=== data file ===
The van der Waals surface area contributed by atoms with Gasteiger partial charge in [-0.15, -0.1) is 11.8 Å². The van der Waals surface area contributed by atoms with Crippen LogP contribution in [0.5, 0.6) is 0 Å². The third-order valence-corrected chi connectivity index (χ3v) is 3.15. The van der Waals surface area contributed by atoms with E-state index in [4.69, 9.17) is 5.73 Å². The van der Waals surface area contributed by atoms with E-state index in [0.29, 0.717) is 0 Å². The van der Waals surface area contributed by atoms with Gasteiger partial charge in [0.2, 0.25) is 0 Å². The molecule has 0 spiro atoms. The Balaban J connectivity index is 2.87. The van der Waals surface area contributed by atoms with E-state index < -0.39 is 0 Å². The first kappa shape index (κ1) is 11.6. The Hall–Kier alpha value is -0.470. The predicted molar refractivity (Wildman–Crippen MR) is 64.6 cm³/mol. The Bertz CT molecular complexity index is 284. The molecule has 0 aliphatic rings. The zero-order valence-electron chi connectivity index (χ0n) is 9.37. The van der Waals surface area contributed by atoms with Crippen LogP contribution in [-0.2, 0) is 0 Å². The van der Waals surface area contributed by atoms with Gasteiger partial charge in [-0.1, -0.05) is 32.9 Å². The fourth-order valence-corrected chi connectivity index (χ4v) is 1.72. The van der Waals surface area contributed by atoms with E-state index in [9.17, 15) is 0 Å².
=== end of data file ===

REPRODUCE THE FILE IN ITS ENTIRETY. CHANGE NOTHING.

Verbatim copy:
The van der Waals surface area contributed by atoms with Gasteiger partial charge in [-0.15, -0.1) is 11.8 Å². The van der Waals surface area contributed by atoms with Crippen LogP contribution in [0.5, 0.6) is 0 Å². The third-order valence-corrected chi connectivity index (χ3v) is 3.15. The van der Waals surface area contributed by atoms with E-state index in [4.69, 9.17) is 5.73 Å². The van der Waals surface area contributed by atoms with E-state index in [0.29, 0.717) is 0 Å². The van der Waals surface area contributed by atoms with Gasteiger partial charge in [0.2, 0.25) is 0 Å². The molecule has 0 spiro atoms. The Balaban J connectivity index is 2.87. The van der Waals surface area contributed by atoms with E-state index < -0.39 is 0 Å². The first kappa shape index (κ1) is 11.6. The Hall–Kier alpha value is -0.470. The predicted molar refractivity (Wildman–Crippen MR) is 64.6 cm³/mol. The Bertz CT molecular complexity index is 284. The molecule has 0 aliphatic rings. The zero-order valence-electron chi connectivity index (χ0n) is 9.37. The van der Waals surface area contributed by atoms with Crippen LogP contribution in [-0.2, 0) is 0 Å². The van der Waals surface area contributed by atoms with Gasteiger partial charge in [-0.1, -0.05) is 32.9 Å². The fourth-order valence-corrected chi connectivity index (χ4v) is 1.72. The van der Waals surface area contributed by atoms with E-state index in [9.17, 15) is 0 Å².